On January 15th, 1971 Elvis Presley

stepped up to the podium inside a rather unglamorous auditorium in Memphis, Tennessee. He appeared nervous, dressed modestly in a black tuxedo and a white shirt with a bowtie. It was the first and only award show he'd ever attended in person. Always humble, Elvis had not even accepted his Grammy Award in person. When Elvis began speaking, his words seem to come out cautiously, very much the opposite of what one would expect since he usually glowed while in front of a crowd no matter the size. For days, Elvis had agonized over the words he would use to accept the honor he was being given by the Junior Chamber of Commerce of America for being one of the nation’s Ten Outstanding Young Men in 1971. For while he performed hundreds of hit songs written by others during his career, the words he spoke that night would be his own. Cue the pin drop silence:

"When I was a child, ladies and gentlemen, I was a dreamer. I read comic books, and I was the hero of the comic book. I saw movies and I was the hero in the movie. So every dream that I've dreamed has come true a hundred times…" Those who knew Elvis best, including his young wife Priscilla and a small entourage of friends and family who were part of the audience that night, were well aware that his words rang true. Despite the fact that he was already the world's greatest rock star and had won countless gold records as well as many other prizes and awards from around the world, it was this award that he would cherish because it was for his efforts to make the world a better place. One could assume, in that moment, the familiar superhero-like twists and turns he had experienced in his remarkable life came together in way that helped everything make sense. The greatest comic book heroes are always misfits, a motley crew of sages, seekers, and psychotics that defy rules, dream of greatness, and dare to embrace it. Elvis' fascination with the heroes of comic book lore spanned his entire lifetime. From days spent thumbing through secondhand comics as a young boy in Tupelo, to the stacks he kept by his side in the '50s while traveling from one sold-out concert to the next, to the "Taking Care of Business" logo he fashioned for himself and his buddies, the king loved comic books and what they represented. Elvis realized that true greatness lurked beyond fame and fortune. The margins of his personal copies of books like Kahlil Gibran's “The Prophet” and Herman Hesse's "Sidhartha" were filled with scribbled words like "Love," "Spirit," and "God." After all, every hero’s ultimate quest is for answers — answers to who we are, why we're here, and what it’s all about. Elvis Presley got closer than many.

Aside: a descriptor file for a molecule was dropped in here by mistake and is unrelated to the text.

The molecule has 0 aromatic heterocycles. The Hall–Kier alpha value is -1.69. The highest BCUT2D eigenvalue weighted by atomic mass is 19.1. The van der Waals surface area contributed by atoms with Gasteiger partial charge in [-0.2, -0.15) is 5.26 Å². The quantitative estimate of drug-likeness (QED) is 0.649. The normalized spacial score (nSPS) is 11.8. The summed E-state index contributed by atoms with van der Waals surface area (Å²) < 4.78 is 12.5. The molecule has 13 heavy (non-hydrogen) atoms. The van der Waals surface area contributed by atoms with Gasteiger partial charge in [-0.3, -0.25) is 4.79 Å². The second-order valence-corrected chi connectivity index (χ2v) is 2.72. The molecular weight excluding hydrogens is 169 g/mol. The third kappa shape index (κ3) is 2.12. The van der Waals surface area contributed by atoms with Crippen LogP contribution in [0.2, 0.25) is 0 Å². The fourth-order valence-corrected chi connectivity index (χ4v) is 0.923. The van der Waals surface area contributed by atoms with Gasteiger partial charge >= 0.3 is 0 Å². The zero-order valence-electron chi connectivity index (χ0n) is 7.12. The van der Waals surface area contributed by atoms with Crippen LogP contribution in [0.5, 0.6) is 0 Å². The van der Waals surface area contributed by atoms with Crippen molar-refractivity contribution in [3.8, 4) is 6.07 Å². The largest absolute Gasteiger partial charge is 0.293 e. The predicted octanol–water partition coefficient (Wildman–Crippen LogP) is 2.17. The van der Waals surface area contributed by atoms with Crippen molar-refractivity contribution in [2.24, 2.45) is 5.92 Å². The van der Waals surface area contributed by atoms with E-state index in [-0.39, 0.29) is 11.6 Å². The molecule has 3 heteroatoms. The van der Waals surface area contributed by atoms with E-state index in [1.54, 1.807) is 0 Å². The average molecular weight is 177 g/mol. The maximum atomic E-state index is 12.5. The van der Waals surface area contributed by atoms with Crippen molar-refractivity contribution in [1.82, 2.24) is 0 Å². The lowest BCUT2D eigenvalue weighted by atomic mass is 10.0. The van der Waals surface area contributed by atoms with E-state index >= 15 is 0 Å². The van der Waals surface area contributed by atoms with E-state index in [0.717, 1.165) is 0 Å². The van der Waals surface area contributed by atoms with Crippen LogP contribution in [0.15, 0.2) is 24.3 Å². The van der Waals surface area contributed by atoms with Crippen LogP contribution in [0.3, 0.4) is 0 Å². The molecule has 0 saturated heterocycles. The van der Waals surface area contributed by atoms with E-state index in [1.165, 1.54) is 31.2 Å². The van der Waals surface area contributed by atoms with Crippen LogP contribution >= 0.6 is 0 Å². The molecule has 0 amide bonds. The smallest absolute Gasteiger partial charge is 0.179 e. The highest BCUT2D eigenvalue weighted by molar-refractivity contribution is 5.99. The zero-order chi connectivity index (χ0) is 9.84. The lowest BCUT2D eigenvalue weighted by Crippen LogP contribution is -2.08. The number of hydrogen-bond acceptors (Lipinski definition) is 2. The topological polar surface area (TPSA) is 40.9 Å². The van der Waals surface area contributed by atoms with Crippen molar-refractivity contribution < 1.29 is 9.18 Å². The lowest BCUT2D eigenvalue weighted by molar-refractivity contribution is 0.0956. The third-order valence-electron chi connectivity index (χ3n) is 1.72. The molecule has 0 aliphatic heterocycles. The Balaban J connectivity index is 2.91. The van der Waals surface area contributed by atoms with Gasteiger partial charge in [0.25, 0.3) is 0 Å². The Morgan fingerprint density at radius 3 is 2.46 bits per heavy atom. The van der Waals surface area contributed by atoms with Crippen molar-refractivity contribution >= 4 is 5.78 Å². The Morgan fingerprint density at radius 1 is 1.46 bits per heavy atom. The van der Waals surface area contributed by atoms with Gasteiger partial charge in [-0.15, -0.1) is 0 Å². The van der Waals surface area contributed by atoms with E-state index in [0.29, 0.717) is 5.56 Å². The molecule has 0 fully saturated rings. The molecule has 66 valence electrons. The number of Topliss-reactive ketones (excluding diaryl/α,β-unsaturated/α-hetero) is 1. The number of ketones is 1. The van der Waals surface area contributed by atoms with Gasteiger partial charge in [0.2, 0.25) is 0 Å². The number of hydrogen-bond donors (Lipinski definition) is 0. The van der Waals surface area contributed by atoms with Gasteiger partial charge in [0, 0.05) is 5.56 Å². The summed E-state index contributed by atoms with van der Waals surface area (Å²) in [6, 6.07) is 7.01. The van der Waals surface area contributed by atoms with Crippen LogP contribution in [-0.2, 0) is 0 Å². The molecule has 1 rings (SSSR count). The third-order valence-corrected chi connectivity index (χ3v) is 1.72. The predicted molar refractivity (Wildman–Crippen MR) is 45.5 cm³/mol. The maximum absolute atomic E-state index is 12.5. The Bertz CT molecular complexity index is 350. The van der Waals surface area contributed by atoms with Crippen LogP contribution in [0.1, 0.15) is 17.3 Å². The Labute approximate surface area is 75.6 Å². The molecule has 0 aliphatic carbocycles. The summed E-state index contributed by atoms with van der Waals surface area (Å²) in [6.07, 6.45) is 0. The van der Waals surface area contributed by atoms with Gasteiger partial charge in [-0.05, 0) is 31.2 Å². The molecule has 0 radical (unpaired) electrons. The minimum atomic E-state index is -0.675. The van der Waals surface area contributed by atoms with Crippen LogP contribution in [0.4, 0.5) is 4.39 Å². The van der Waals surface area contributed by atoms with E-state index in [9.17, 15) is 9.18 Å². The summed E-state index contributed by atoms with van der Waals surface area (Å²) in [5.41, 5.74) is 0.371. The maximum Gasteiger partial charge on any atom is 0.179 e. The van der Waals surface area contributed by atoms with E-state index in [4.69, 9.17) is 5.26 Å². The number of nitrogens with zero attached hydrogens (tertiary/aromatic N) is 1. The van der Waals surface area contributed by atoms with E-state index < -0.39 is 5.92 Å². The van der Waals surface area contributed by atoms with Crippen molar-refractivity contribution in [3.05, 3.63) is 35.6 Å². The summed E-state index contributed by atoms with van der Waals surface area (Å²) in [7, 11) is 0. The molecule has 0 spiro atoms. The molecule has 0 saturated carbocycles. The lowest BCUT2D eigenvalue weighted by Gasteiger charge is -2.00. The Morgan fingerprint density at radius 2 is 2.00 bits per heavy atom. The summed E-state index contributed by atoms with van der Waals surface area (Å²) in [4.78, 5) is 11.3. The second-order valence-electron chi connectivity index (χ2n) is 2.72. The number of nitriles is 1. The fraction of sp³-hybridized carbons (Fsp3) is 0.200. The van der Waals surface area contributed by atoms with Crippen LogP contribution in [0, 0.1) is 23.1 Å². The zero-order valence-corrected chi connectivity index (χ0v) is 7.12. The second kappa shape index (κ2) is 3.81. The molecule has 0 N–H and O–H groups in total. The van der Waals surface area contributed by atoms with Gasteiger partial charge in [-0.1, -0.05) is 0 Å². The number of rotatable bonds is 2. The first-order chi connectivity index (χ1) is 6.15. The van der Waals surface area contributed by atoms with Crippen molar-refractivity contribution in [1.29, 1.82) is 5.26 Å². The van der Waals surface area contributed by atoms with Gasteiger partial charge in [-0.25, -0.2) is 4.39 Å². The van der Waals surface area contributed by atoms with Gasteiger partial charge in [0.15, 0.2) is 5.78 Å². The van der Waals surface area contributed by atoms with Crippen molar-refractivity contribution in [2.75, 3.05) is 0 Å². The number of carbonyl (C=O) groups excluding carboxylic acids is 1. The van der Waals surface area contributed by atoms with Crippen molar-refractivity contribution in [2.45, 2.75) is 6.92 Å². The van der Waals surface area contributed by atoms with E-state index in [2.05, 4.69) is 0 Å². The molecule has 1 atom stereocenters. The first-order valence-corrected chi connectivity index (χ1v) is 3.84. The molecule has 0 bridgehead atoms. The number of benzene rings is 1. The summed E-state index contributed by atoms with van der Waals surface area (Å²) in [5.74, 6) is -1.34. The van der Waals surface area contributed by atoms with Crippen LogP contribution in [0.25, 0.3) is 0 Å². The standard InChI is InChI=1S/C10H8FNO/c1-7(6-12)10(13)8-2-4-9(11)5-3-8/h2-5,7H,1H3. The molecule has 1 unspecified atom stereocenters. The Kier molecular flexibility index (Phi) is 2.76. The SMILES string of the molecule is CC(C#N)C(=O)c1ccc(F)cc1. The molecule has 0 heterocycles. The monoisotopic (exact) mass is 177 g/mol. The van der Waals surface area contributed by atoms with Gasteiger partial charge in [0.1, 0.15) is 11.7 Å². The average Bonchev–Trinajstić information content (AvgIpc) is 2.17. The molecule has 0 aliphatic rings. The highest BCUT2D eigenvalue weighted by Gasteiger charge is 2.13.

"All I want to know is the truth, to know and experience God. I'm a searcher, that's what I'm all about…" As the presenters of this original work — a marriage of Elvis' own reflections, quotes, correspondences, writings, photos, and memorabilia with original artwork created by some of the world’s leading graphic artists and storytellers, we can attest to having a great admiration for the man, the lore, and the searcher that Elvis was. To have the opportunity to listen to his music and interviews, to study the photos and documents in the archives at Graceland, and to immerse ourselves in the magic that is Elvis’ home in Memphis, is to have experienced something truly amazing and almost indescribable. But even more so, as we approach the 35th anniversary of Elvis' death, to be a part of a celebration and re-imagination of one of modern history's greatest creative icons is an honor of the highest order.